Monroe County has averted running afoul of state and federal law -- at least temporarily -- by reshuffling employees in the public health department and staving off the creation of a waiting list for early childhood intervention services.
The county had been set to start the waitlist Dec. 1 after several local therapy providers said they could no longer afford to offer early intervention services due to low state reimbursement rates.
Ann Marie Stephan, the county’s Special Children's Services Administrator, wrote in an email to service providers late last month that children and families would “be assigned a Service Coordinator as soon one becomes available.”
Now, county spokesperson Jesse Sleezer said, the public health department has reassigned employees who work in administrative and clerical roles to handle the administrative needs of early intervention referrals.
“At the time that letter was sent, there was no viable alternative in place,” said Sleezer. “We began preparing for the worst, and ultimately were able to come up with a workable short-term solution that eliminates any need for a waitlist.”
The waitlist would have brought Monroe County dangerously close to violating a state law that requires children who show signs of developmental delays to be evaluated and referred to a specialist within 45 days of a caregiver notifying the county, advocates said.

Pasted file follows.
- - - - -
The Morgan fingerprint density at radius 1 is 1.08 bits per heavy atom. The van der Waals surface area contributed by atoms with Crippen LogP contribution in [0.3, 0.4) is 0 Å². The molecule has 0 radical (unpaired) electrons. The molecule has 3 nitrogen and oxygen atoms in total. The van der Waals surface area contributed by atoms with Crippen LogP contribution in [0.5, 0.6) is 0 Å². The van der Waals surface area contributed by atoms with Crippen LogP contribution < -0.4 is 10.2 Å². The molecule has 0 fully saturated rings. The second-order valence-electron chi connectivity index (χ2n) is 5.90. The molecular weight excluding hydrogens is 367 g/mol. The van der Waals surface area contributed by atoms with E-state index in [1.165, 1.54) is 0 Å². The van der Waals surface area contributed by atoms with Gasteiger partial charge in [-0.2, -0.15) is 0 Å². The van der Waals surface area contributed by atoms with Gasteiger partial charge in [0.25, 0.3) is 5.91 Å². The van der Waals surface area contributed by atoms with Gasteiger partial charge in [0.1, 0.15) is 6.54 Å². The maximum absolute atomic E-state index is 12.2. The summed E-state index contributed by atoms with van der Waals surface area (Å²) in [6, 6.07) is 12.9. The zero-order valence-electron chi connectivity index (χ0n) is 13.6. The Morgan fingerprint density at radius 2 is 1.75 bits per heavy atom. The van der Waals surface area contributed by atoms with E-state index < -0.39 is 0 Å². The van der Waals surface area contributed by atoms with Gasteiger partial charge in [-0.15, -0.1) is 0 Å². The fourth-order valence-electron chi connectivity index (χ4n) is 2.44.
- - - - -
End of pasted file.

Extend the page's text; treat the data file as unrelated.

Some of the people reassigned in the county’s effort to avoid implementing a waitlist “have likely not worked in the early intervention field before,” Sleezer said.
The county has also moved people from coordinating cases already assigned to therapists to managing initial referrals, Sleezer said. Advocates have said this shift risks denying quality care to children who have already begun therapy.
Jessica Huss and Rebecca Fields were two of the dozens of people who spoke at a county committee meeting Thursday, giving emotional testimony about what early intervention meant to their families.
Huss said every day she sees the benefits of getting her 3-year-old daughter, Kollynn, into therapy right away. Kollynn has autism, and doesn't speak in words.
"She was a quiet non-verbal when we started, but now she is what I call the loudest non-verbal child," Huss said with a laugh. "She makes lots of sounds, and we continue every day to be hopeful that we're going to hear words soon."
Fields told legislators she was grateful that her son, Cole, who was born weighing 2 pounds, 6 ounces, didn't have to wait for the physical, occupational, speech and nutritional therapy he's received. "Being put on that waitlist would be devastating," she said.
The county's move is a temporary fix that “might not be viable a week or a month from now,” Sleezer said.
“Early intervention can only be reformed in the long term by state action on reimbursement rates,” he said, echoing a call by early intervention therapists for the state to raise payments they say have only decreased since the 1990s.
This story is reported from WXXI’s Inclusion Desk.